• Doctor
  • GP practice

Whetstone Lane Medical Centre - Katherine V Gregson

Overall: Good read more about inspection ratings

Whetstone Lane Medical Centre, 44 Whetstone Lane, Birkenhead, Merseyside, CH41 2TF (0151) 647 9613

Provided and run by:
Whetstone Lane Medical Centre - Dr K V Gregson

All Inspections

6 July 2023

During a monthly review of our data

We carried out a review of the data available to us about Whetstone Lane Medical Centre - Katherine V Gregson on 6 July 2023. We have not found evidence that we need to carry out an inspection or reassess our rating at this stage.

This could change at any time if we receive new information. We will continue to monitor data about this service.

If you have concerns about Whetstone Lane Medical Centre - Katherine V Gregson, you can give feedback on this service.

24 August 2019

During an annual regulatory review

We reviewed the information available to us about Whetstone Lane Medical Centre - Katherine V Gregson on 24 August 2019. We did not find evidence of significant changes to the quality of service being provided since the last inspection. As a result, we decided not to inspect the surgery at this time. We will continue to monitor this information about this service throughout the year and may inspect the surgery when we see evidence of potential changes.

26 May 2016

During a routine inspection

Letter from the Chief Inspector of General Practice

We carried out an announced comprehensive inspection at Whetstone Lane Medical Centre – CM Pleasance on 26 May 2016. Overall the practice is rated as good.

Our key findings across all the areas we inspected were as follows:

  • There was an open and transparent approach to safety and an effective system in place for reporting and recording significant events.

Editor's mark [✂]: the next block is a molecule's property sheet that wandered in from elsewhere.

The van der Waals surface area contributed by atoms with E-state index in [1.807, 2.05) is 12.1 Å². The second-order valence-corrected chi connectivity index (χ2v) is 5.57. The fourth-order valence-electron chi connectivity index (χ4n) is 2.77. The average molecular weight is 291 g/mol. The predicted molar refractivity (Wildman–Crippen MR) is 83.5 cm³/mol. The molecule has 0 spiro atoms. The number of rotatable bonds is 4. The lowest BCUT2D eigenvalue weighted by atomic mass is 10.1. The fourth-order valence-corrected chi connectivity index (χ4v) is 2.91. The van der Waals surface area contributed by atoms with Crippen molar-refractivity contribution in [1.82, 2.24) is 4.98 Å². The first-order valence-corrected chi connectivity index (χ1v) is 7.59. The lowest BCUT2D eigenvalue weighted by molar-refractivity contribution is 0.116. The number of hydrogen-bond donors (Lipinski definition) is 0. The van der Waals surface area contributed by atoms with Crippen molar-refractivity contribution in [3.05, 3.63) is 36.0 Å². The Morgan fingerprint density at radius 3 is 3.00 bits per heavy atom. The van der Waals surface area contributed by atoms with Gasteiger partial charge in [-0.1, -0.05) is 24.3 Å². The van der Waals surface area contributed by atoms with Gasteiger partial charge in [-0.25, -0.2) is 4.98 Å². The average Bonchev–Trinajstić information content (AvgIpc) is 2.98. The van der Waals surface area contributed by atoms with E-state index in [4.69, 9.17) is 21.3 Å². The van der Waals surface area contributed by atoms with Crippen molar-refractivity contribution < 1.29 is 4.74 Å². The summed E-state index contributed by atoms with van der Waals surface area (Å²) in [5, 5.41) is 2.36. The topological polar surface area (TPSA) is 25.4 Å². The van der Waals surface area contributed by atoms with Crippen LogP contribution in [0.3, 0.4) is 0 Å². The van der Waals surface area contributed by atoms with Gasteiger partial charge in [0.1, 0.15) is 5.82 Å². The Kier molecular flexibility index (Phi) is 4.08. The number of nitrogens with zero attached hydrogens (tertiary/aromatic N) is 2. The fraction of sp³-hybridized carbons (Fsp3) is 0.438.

• Risks to patients were assessed and well managed.

  • Staff assessed patients’ needs and delivered care in line with current evidence based guidance. Staff had been trained to provide them with the skills, knowledge and experience to deliver effective care and treatment.

  • Patients said they were treated with compassion, dignity and respect and they were involved in their care and decisions about their treatment.

  • Information about services and how to complain was available and easy to understand. Improvements were made to the quality of care as a result of complaints and concerns.

  • Patients said they found it easy to make an appointment and there was continuity of care, with urgent appointments available the same day.

  • The practice had good facilities and was well equipped to treat patients and meet their needs.

  • There was a clear leadership structure and staff felt supported by management. The practice proactively sought feedback from staff and patients, which it acted on.

  • The provider was aware of and complied with the requirements of the duty of candour.

    We saw areas of outstanding practice:

  • The practice carried out monthly audits of patients on the mental health register who were prescribed antipsychotic drugs this was to ensure they had received their medication. Actions were taken with any issues identified by the audit, such as discussing with the patient or contacting their community mental health worker.

  • The practice worked closely with local homeless shelters and specialist homelessnessnurses to ensure this vulnerable group of patients had access to health services. The practice worked closely with patients and the health and social care professionals supporting them to ensure their health and social care needs were met. For example, the practice monitored missed appointments for this group of patients and contacted health and social care professionals to ensure they were safe.

  • The practice registered and provided emergency appointments to homeless patients. The chief executive of one of the local homeless shelters and specialist homelessness nurses told us the practice worked proactively with them to ensure some of the most marginalised people in society received appropriate and safe healthcare.

  • The practice and the PPG had worked to engage patients who were homeless including arranging meetings when homeless patients were more likely to attend.

  • The practice had a policy of not turning away homeless patients who presented with aggressive behaviour. If a situation occurred the staff would contact the homeless shelters or specialist homelessness nurses to arrange for them to attend to support the patient.

Professor Steve Field CBE FRCP FFPH FRCGP

Chief Inspector of General Practice